Imperial College London

Professor Andy Purvis

Faculty of Natural SciencesDepartment of Life Sciences (Silwood Park)

Research Investigator
 
 
 
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Contact

 

+44 (0)20 7942 5686a.purvis Website

 
 
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Location

 

Silwood ParkSilwood Park

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Summary

 

Publications

Publication Type
Year
to

231 results found

Tudge SJ, Purvis A, De Palma A, 2021, The impacts of biofuel crops on local biodiversity: a global synthesis, BIODIVERSITY AND CONSERVATION, Vol: 30, Pages: 2863-2883, ISSN: 0960-3115

Journal article

Turnhout E, Purvis A, 2021, Biodiversity and species extinction: categorisation, calculation, and communication, GRIFFITH LAW REVIEW, Vol: 29, Pages: 669-685, ISSN: 1038-3441

Journal article

Tudge SJ, Purvis A, De Palma A, 2020, The impacts of biofuel crops on local biodiversity: a global synthesis

<jats:title>Abstract</jats:title><jats:p>Concerns about the environmental impacts of climate change have led to increased targets for biofuel in the global energy market. First-generation biofuel crops contain oil, sugar or starch and are usually also grown for food, whereas second-generation biofuel is derived from non-food sources, including lignocellulosic crops, fast-growing trees, crop residues and waste. Increasing biofuel production drives land-use change, a major cause of biodiversity loss, but there is limited knowledge of how different first- and second-generation biofuel crops affect local biodiversity. A more detailed understanding could support better decisions about the net environmental impacts of biofuels. We synthesised data from 116 sources where a potential biofuel crop was grown and estimated how two measures of local biodiversity, species richness and total abundance, responded to different crops. Local species richness and abundance were 37% and 49% lower at sites planted with first-generation biofuel crops than in sites with primary vegetation. Soybean, wheat, maize and oil palm had the worst effects; the worst affected regions were Asia and Central and South America; and plant species richness and vertebrate abundance were the worst affected biodiversity measures. Second-generation biofuels had significantly smaller effects: species richness and abundance were 19% and 25%, respectively, lower in such sites than in primary vegetation. Our models suggest that land clearance to generate biofuel results in negative impacts on local biodiversity. However, the geographic and taxonomic variation in effects, and the variation in yields among different crops, are all relevant for making the most sustainable land-use decisions.</jats:p>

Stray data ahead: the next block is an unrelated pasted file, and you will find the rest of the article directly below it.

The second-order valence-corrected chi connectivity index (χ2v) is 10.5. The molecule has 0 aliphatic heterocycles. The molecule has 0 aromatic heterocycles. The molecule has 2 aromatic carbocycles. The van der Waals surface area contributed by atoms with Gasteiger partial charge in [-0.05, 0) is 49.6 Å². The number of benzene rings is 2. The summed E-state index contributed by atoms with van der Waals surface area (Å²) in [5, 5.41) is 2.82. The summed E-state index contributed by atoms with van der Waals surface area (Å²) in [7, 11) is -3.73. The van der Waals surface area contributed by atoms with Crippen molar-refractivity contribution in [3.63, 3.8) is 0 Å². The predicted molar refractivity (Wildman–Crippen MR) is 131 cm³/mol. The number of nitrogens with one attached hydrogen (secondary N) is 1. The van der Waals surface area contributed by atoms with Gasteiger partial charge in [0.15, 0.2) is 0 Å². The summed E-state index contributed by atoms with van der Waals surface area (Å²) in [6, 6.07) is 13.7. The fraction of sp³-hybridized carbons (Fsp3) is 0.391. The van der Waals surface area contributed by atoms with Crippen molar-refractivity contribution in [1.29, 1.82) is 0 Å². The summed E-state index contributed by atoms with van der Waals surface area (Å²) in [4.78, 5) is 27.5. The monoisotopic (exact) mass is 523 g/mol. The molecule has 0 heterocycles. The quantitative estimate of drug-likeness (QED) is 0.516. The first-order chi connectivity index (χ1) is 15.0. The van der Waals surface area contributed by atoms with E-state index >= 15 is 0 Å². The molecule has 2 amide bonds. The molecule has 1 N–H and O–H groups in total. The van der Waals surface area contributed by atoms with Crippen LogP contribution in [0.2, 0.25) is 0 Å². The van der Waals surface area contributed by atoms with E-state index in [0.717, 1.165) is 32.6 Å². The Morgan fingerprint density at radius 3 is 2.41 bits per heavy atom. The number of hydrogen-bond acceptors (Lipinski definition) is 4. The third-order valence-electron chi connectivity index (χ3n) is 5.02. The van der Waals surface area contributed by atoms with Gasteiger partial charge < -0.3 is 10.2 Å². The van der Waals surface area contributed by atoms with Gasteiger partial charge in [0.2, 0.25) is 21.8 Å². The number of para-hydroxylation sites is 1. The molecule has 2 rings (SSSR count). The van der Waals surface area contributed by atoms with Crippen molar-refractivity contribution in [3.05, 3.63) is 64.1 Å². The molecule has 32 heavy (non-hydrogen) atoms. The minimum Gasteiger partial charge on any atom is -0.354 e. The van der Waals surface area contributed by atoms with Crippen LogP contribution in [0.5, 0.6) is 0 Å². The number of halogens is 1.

Journal article

Sanchez-Ortiz K, Taylor KJM, De Palma A, Essl F, Dawson W, Kreft H, Pergl J, Pysek P, van Kleunen M, Weigelt P, Purvis Aet al., 2020, Effects of land-use change and related pressures on alien and native subsets of island communities, PLOS ONE, Vol: 15, ISSN: 1932-6203

Journal article

Purvis A, Jones KE, 2020, Georgina Mace (1953-2020) Pioneering conservation biologist and sustainability scientist, SCIENCE, Vol: 370, Pages: 915-915, ISSN: 0036-8075

Journal article

Cornford R, Deinet S, De Palma A, Hill SLL, McRae L, Pettit B, Marconi V, Purvis A, Freeman Ret al., 2020, Fast, scalable, and automated identification of articles for biodiversity and macroecological datasets, GLOBAL ECOLOGY AND BIOGEOGRAPHY, Vol: 30, Pages: 339-347, ISSN: 1466-822X

Journal article

Prudhomme R, De Palma A, Dumas P, Gonzalez R, Leadley P, Levrel H, Purvis A, Brunelle Tet al., 2020, Combining mitigation strategies to increase co-benefits for biodiversity and food security, ENVIRONMENTAL RESEARCH LETTERS, Vol: 15, ISSN: 1748-9326

Journal article

Diaz S, Zafra-Calvo N, Purvis A, Verburg PH, Obura D, Leadley P, Chaplin-Kramer R, De Meester L, Dulloo E, Martin-Lopez B, Rebecca Shaw M, Visconti P, Broadgate W, Bruford MW, Burgess ND, Cavender-Bares J, DeClerck F, Maria Fernandez-Palacios J, Garibaldi LA, Hill SLL, Isbell F, Khoury CK, Krug CB, Liu J, Maron M, McGowan PJK, Pereira HM, Reyes-Garcia V, Rocha J, Rondinini C, Shannon L, Shin Y-J, Snelgrove PVR, Spehn EM, Strassburg B, Subramanian SM, Tewksbury JJ, Watson JEM, Zanne AEet al., 2020, Set ambitious goals for biodiversity and sustainability, SCIENCE, Vol: 370, Pages: 411-413, ISSN: 0036-8075

Journal article

Hoskins AJ, Harwood TD, Ware C, Williams KJ, Perry JJ, Ota N, Croft JR, Yeates DK, Jetz W, Golebiewski M, Purvis A, Robertson T, Ferrier Set al., 2020, BILBI: Supporting global biodiversity assessment through high-resolution macroecological modelling, ENVIRONMENTAL MODELLING & SOFTWARE, Vol: 132, ISSN: 1364-8152

Journal article

Leclere D, Obersteiner M, Barrett M, Butchart SHM, Chaudhary A, De Palma A, DeClerck FAJ, Di Marco M, Doelman JC, Duerauer M, Freeman R, Harfoot M, Hasegawa T, Hellweg S, Hilbers JP, Hill SLL, Humpenoeder F, Jennings N, Krisztin T, Mace GM, Ohashi H, Popp A, Purvis A, Schipper AM, Tabeau A, Valin H, van Meijl H, Van Zeist W-J, Visconti P, Alkemade R, Almond R, Bunting G, Burgess ND, Cornell SE, Di Fulvio F, Ferrier S, Fritz S, Fujimori S, Grooten M, Harwood T, Havlik P, Herrero M, Hoskins AJ, Jung M, Kram T, Lotze-Campen H, Matsui T, Meyer C, Nel D, Newbold T, Schmidt-Traub G, Stehfest E, Strassburg BBN, van Vuuren DP, Ware C, Watson JEM, Wu W, Young Let al., 2020, Bending the curve of terrestrial biodiversity needs an integrated strategy, NATURE, Vol: 585, Pages: 551-+, ISSN: 0028-0836

Journal article

Mace GM, Barrett M, Burgess ND, Cornell SE, Freeman R, Grooten M, Purvis Aet al., 2020, Aiming higher to bend the curve of biodiversity loss (vol 52, pg 891, 2020), NATURE SUSTAINABILITY, Vol: 3, Pages: 885-885, ISSN: 2398-9629

Journal article

Bayley DT, Purvis A, Nellas AC, Arias M, Koldewey HJet al., 2020, Measuring the long-term success of small-scale marine protected areas in a Philippine reef fishery, CORAL REEFS, Vol: 39, Pages: 1591-1604, ISSN: 0722-4028

Journal article

Waldock CA, De Palma A, Borges PA, Purvis Aet al., 2020, Insect occurrence in agricultural land-uses depends on realized niche and geographic range properties, ECOGRAPHY, Vol: 43, Pages: 1717-1728, ISSN: 0906-7590

Journal article

Echeverria-Londono S, Sarkinen T, Fenton IS, Purvis A, Knapp Set al., 2020, Dynamism and context-dependency in diversification of the megadiverse plant genusSolanum(Solanaceae), JOURNAL OF SYSTEMATICS AND EVOLUTION, Vol: 58, Pages: 767-782, ISSN: 1674-4918